What to do if you see a possible shift in a control chart?

This is the second most often asked question about control charts by students. What if you believe you see a shift (it does not matter if it created a run rule violation or not) in the data.

1. The first action is always to investigate the process to see if something may have occurred. You should check at the period you see the shift and back a few sample periods. A process may show a shift some period after the change has occurred, especially if it is not a big change.

1a. If you find out a process change did occur, then define a new stable region with a stage or a new control chart since the change occurred.

1b. If you do not find any process changes in your investigation. You should keep an eye on the process to see if the shift was a random event or an unidentified change. If the shift appears to continue, even if no cause has been identified, create a stage and consider it a new region of stability. This action should be after enough data was taken (more than 2 or 3 points)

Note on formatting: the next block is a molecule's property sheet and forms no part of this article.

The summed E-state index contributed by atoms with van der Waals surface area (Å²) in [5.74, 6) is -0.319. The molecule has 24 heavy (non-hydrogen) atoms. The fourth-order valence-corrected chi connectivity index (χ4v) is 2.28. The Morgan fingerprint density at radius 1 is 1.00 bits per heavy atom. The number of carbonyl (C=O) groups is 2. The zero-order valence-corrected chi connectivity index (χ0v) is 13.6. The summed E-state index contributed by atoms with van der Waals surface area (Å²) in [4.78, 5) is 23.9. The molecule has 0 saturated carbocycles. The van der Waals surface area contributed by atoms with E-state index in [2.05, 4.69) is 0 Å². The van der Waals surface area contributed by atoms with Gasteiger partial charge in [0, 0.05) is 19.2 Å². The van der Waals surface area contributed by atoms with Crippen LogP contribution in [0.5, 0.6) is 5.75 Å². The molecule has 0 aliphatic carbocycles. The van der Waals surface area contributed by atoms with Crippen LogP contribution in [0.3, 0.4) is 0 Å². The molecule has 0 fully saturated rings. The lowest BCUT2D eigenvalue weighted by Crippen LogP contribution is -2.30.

2. If you have a shift that also identifies as a special cause event, then you should investigate to find when the change occurred. Again, look at the moment of the shift and them back in time for a few data points. Generally, you have the special cause detection after a number of data points have shown a pattern, so you should stage the chart and define a new stable region.

Most practitioners would agree on the prior guidance. There are some that believe you should define a new stage (stable region) whenever you see a shift by eye alone. As long as you investigate and look for process changes, you are probably OK. One of our Master Black Belt students showed an internal system that automatically created a stage when ever a special cause detection occurred. This was an extreme of the actions in this paragraph. All of this can be beneficial as long as you investigate all apparent special causes and do not use shifting stages to hide an unstable process.

Many practitioners would define a separate stage for a period of drift or process change that separates two stable regions. This makes good sense because it separates out the unstable region from being considered into the control limits.